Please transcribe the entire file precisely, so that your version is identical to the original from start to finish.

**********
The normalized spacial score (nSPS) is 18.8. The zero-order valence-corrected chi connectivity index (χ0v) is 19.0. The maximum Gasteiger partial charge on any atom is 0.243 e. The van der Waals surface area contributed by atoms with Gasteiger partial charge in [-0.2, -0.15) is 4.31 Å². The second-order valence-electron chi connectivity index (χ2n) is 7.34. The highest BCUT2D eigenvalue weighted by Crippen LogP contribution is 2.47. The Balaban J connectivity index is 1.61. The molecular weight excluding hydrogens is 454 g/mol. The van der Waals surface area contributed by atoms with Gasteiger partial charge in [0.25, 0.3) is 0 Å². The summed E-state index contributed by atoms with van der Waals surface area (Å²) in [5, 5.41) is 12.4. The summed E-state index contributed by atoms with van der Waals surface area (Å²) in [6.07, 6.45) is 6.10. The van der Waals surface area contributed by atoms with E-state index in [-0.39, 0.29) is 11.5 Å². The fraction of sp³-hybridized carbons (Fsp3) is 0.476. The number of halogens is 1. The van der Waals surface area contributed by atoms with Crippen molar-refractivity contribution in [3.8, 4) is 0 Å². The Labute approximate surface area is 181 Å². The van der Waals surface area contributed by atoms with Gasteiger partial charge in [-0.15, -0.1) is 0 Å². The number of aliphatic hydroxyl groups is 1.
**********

The normalized spacial score (nSPS) is 18.8. The zero-order valence-corrected chi connectivity index (χ0v) is 19.0. The maximum Gasteiger partial charge on any atom is 0.243 e. The van der Waals surface area contributed by atoms with Gasteiger partial charge in [-0.2, -0.15) is 4.31 Å². The second-order valence-electron chi connectivity index (χ2n) is 7.34. The highest BCUT2D eigenvalue weighted by Crippen LogP contribution is 2.47. The Balaban J connectivity index is 1.61. The molecular weight excluding hydrogens is 454 g/mol. The van der Waals surface area contributed by atoms with Gasteiger partial charge in [0.25, 0.3) is 0 Å². The summed E-state index contributed by atoms with van der Waals surface area (Å²) in [5, 5.41) is 12.4. The summed E-state index contributed by atoms with van der Waals surface area (Å²) in [6.07, 6.45) is 6.10. The van der Waals surface area contributed by atoms with E-state index in [-0.39, 0.29) is 11.5 Å². The fraction of sp³-hybridized carbons (Fsp3) is 0.476. The number of halogens is 1. The van der Waals surface area contributed by atoms with Crippen molar-refractivity contribution in [3.8, 4) is 0 Å². The Labute approximate surface area is 181 Å². The van der Waals surface area contributed by atoms with Gasteiger partial charge in [-0.15, -0.1) is 0 Å². The number of aliphatic hydroxyl groups is 1.